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Abstract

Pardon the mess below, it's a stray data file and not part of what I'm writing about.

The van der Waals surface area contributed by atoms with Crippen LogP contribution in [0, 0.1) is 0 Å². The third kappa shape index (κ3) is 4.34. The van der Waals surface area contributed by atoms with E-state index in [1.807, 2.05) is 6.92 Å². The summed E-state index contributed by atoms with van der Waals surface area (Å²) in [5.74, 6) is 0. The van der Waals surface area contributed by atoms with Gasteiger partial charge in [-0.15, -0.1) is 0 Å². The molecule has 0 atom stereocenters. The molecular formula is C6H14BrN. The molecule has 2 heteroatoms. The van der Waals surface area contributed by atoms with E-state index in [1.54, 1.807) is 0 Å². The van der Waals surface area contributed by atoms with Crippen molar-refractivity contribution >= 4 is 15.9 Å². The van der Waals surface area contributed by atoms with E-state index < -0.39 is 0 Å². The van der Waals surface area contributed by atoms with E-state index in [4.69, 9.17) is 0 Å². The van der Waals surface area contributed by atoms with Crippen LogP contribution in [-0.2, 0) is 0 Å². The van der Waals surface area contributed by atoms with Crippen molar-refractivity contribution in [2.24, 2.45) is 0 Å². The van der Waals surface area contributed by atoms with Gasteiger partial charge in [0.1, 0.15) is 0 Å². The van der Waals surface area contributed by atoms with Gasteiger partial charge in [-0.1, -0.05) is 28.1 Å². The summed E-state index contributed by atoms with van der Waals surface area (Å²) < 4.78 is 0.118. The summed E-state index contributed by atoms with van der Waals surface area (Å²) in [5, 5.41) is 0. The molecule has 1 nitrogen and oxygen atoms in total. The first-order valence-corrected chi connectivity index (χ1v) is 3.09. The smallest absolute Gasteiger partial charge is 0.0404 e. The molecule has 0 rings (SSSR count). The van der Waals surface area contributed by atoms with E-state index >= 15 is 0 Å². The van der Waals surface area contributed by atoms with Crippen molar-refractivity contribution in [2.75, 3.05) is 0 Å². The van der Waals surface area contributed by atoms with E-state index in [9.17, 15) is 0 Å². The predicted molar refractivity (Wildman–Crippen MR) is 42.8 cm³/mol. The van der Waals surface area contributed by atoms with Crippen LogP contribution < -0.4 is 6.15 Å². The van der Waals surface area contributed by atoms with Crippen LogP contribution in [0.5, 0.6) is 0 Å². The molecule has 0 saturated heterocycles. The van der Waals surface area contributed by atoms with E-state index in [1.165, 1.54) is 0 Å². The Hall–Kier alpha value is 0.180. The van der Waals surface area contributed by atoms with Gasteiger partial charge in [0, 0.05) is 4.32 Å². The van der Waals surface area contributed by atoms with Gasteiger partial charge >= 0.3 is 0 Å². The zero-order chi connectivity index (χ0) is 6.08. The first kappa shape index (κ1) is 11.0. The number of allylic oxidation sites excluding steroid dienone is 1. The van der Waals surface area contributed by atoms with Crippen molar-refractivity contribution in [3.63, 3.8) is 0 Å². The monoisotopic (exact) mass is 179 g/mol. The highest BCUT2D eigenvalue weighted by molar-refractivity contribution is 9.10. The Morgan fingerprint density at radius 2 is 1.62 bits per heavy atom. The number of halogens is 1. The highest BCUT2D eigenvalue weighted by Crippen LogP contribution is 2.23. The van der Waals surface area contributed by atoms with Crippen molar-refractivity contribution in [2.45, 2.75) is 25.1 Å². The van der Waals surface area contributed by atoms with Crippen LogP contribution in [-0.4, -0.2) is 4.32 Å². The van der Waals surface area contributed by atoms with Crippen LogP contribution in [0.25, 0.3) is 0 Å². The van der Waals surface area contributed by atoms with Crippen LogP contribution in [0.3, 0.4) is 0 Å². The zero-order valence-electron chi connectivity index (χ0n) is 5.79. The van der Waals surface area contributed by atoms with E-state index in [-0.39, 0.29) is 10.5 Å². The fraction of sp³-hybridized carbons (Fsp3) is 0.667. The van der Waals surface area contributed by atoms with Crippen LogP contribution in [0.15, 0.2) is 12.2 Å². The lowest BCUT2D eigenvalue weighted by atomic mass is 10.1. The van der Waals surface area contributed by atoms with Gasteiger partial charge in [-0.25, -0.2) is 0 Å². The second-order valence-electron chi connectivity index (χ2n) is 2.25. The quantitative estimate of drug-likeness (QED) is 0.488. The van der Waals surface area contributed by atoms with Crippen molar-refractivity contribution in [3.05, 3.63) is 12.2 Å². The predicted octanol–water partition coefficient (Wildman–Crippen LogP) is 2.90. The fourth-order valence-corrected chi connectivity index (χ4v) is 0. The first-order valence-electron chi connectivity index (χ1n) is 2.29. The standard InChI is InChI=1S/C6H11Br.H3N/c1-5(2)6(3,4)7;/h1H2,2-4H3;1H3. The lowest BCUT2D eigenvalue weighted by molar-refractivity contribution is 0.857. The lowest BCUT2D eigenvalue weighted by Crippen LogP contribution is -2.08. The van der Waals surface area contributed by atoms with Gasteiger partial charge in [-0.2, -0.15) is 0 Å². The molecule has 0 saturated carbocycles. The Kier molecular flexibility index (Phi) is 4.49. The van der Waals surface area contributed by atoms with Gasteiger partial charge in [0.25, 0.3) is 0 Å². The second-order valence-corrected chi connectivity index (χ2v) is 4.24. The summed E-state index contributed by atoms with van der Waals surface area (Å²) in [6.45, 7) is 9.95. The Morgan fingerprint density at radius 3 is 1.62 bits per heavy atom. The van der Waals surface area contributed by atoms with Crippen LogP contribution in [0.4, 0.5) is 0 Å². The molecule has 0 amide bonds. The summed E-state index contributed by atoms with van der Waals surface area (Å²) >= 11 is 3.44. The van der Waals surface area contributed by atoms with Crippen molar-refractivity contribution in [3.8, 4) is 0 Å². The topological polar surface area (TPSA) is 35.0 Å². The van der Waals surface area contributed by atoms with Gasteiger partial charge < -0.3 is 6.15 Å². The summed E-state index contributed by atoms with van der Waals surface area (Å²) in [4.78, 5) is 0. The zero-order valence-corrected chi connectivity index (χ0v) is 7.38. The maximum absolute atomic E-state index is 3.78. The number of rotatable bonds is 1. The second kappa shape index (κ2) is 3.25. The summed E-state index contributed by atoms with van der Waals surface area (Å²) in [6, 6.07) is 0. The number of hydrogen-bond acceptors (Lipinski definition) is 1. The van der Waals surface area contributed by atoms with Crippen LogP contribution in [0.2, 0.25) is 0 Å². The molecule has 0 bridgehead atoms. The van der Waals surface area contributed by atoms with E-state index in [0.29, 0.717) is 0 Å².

Concanavalin A (Con A) induces T-cell-mediated hepatic injury in vivo, although Con A-stimulated lymphocytes are not cytotoxic to normal hepatocytes in vitro. This contradiction makes the mechanism of Con A-induced hepatitis elusive. In this study, we demonstrate that Con A but not tumor necrosis factor α (TNF-α), interferon γ (IFN-γ), or actinomycin D (ActD) induced the susceptibility of hepatocytes to activated autologous lymphocyte cytotoxicity. Con A sensitized hepatocytes within 30 minutes after the stimulation in a dose-dependent fashion. The cytotoxicity was dose-dependently inhibited by either a Con A ligand, α-methyl mannoside, or a perforin inhibitor, concanamycin A (CMA), but not by anti-Fas ligand antiserum. In addition, Con A-treated hepatocytes were not sensitive to autologous activated lymphocytes from a perforin-deficient mouse, while hepatocytes from lpr mice were sensitized by Con A. In fact, Con A did not induce liver injury in perforin-deficient mice within the concentration employed in this study. Therefore, we conclude that the cytotoxicity was mediated through perforin/granzymes but not through the Fas/Fas ligand pathway. The cytotoxicity was inhibited by anti- intercellular adhesion molecule-1 (ICAM-1)/LFA-1 antibodies, but not by anti-VCAM-1/VLA-4 antibodies, both in vitro and in vivo. The cytotoxicity appears to be caused by CD8+ T cells; however, the cytokines from activated CD4+ T cells play a critical role in the pathogenesis of the hepatitis in vivo, because administration of anti- IFN-γ antibodies inhibited the occurrence of the hepatitis. In conclusion, Con A-induced hepatitis is thought to be dominantly mediated by a perforin-dependent pathway through ICAM-1/LFA-1 interaction.